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11 July 2019 at 4:00 p.m. (CET)
ESCP Europe – Campus République – Room 4310

Giang PHUNG, PhD candidate in the PhD programme ESCP EuropeGiang PHUNG, PhD candidate in the PhD programme ESCP Europe, will publicly defend her PhD thesis in Management Sciences.
Thesis Title:
Essays on Banks in the Emerging and Transition Economy of Vietnam



  • Prof. Michael TROEGE,
    ESCP Europe


  • Prof. Joerg LAITENBERGER,
    Martin Luther University Halle-Wittenberg
  • Prof. Frédéric LOBEZ,
    Université de Lille


  • Prof. Alberta di GIULI,
    ESCP Europe
  • Prof. Chan NGUYEN VAN,
    Centre Franco vietnamien de Gestion
  • Prof. Joël METAIS,
    Université Paris Dauphine


A stable and efficient financial market is essential for sustainable economic growth, both in emerging countries like Vietnam as well as in more developed markets. The global financial crisis in 2008 has highlighted the failure of traditional banking regulations and forced developing countries not only to reinforce existing regulations but also to search for new ways of stabilizing banks. In particular, it became evident that classical prudential regulations can be more efficient if it is complemented for example by good corporate governance, market discipline and efficient procedures for the handling of failed banks by the regulator.

In this thesis, we try to identify the efficiency of these different dimensions of bank regulations for the particularly interesting case of Vietnam. After the government’s decision of reform (“doi moi”) in 1986, the country has succeeded in the gradual privatization of different economic sectors, including banking and finance, leading to a more prosperous economy and better living conditions. However, when looking closer at this process, it is possible to identify a number of problems in the financial sector that threaten to slow down economic growth. If Vietnam is to keep growing and catch up with more developed economies, it is essential to understand the root causes of these problems and address them with better financial regulations. We believe that our results will be a step in this direction.

We also think that many of our insights should be transferrable to other emerging and transition countries. More generally, Vietnam can also be used as a laboratory to better understand the economic mechanisms that exist in developed countries.

The first paper of this thesis analyzes the impact of “strategic partners”, which are foreign banks holding a strategic amount of shares in Vietnamese banks. In our study, we integrate the governance factors to better understand the role of strategic partners in improving the performance of Vietnamese banks. In particular, foreign ownership and foreign management are often assumed to improve the efficiency of emerging market banks. The study adds to the existing literature on foreign bank management by distinguishing between strategic and non-strategic investors’ ownership and between the dependence or not of foreign managers on the strategic partner. Evidence shows that only the presence of independent foreign executives has a positive impact on banks, implying conflicts between local shareholders and the strategic partner which hamper efficient technology transfer.

The second article focuses on the erosion of depositor discipline in Vietnam, first during the banking turmoil caused by the global financial crisis 2007-2008, when inflation reached 23.12%, and then during the country’s bad debt crisis in 2011. In these two periods, we observed the State Bank of Vietnam’s intervention in the form of implicit bail-outs. They ensured that no bank would fail, independently of its financial situation. Our tests show that depositor discipline over banks became much weaker after these two episodes. Depositors then only care about deposit interest rates and pay much less attention to how risky the banks are. As a consequence, banks who have to pay high interests to attract deposits will be prone to taking riskier projects in order to cover their costs of capital, which in turn will lead to a higher portion of non-performing loans on their balance sheets.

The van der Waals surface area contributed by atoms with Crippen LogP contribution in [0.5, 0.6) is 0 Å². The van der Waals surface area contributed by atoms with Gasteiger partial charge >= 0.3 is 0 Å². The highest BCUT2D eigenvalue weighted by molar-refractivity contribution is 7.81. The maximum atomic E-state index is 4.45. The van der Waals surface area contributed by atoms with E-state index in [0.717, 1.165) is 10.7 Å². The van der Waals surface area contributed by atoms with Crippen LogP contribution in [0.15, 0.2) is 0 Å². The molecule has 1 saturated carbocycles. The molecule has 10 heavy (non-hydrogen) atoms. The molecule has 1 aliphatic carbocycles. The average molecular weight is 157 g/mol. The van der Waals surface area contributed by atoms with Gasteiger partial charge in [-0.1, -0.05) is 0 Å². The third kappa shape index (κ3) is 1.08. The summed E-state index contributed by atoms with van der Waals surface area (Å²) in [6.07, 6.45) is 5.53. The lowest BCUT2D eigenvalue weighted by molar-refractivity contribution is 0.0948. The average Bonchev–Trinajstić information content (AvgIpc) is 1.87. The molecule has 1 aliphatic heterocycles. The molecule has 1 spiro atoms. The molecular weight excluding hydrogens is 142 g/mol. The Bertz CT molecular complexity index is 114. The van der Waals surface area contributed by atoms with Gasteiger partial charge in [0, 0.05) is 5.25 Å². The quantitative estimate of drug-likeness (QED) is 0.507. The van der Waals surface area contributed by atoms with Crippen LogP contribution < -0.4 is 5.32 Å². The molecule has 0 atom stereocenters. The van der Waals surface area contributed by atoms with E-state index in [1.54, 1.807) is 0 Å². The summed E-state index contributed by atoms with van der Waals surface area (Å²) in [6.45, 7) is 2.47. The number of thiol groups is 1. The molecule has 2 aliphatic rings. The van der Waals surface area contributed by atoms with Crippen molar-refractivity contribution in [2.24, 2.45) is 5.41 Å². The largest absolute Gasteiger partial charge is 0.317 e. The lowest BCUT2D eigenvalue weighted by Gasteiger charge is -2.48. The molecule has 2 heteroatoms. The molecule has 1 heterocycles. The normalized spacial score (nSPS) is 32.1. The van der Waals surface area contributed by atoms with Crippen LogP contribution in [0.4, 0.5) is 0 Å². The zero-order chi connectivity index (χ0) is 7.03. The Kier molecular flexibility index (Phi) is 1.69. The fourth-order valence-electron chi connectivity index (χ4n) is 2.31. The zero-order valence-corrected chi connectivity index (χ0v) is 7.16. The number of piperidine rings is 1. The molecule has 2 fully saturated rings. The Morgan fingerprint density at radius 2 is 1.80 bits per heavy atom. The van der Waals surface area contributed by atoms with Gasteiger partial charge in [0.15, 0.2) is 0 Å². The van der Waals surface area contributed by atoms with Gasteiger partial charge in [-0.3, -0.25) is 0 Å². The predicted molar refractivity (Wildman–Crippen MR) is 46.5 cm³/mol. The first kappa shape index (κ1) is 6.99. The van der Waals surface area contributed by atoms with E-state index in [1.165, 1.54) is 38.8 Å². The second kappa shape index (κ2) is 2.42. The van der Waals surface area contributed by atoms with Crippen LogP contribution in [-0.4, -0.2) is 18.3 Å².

Finally, we carry out a study of the way bank mergers in Vietnam have been used as a tool to restructure the banking system. Even though since 2007, there has been an explicit bankruptcy law for credit institutions, no bankruptcy has ever occurred. Instead, the State Bank of Vietnam typically forces the weak bank to merge with a stronger institution. We analyze the effect of these mergers on the acquiring banks and observe that they are worse off in terms of profitability and liquidity, evidenced by lower Return on Average Assets (ROAA), Return on Average Equity (ROAE) or Recurring Earning Power, higher Cost to Income Ratios, and higher Net Loans to Deposit ratios. It is worth noting that these banks are worse off not just after the acquisition due to the burden of the weak acquired banks, but that this effect persists for a period of 5-6 years after the acquisition. This finding illustrates that mergers in Vietnam are not an effective method to save failing banks and might actually weaken the entire financial system.

The following sections of the thesis are organized as follows. Chapter 1 presents a literature review on financial systems in transition economies as well as some institutional background for Vietnam’s banking system. Chapters 2, 3, and 4 correspond to the three empirical articles presented above. Chapter 5 concludes the thesis.


Organiser: ESCP Europe - Campus Paris

Paris - France



Start date: 11/07/2019

Start time: 4:00 PM

End time: 6:00 PM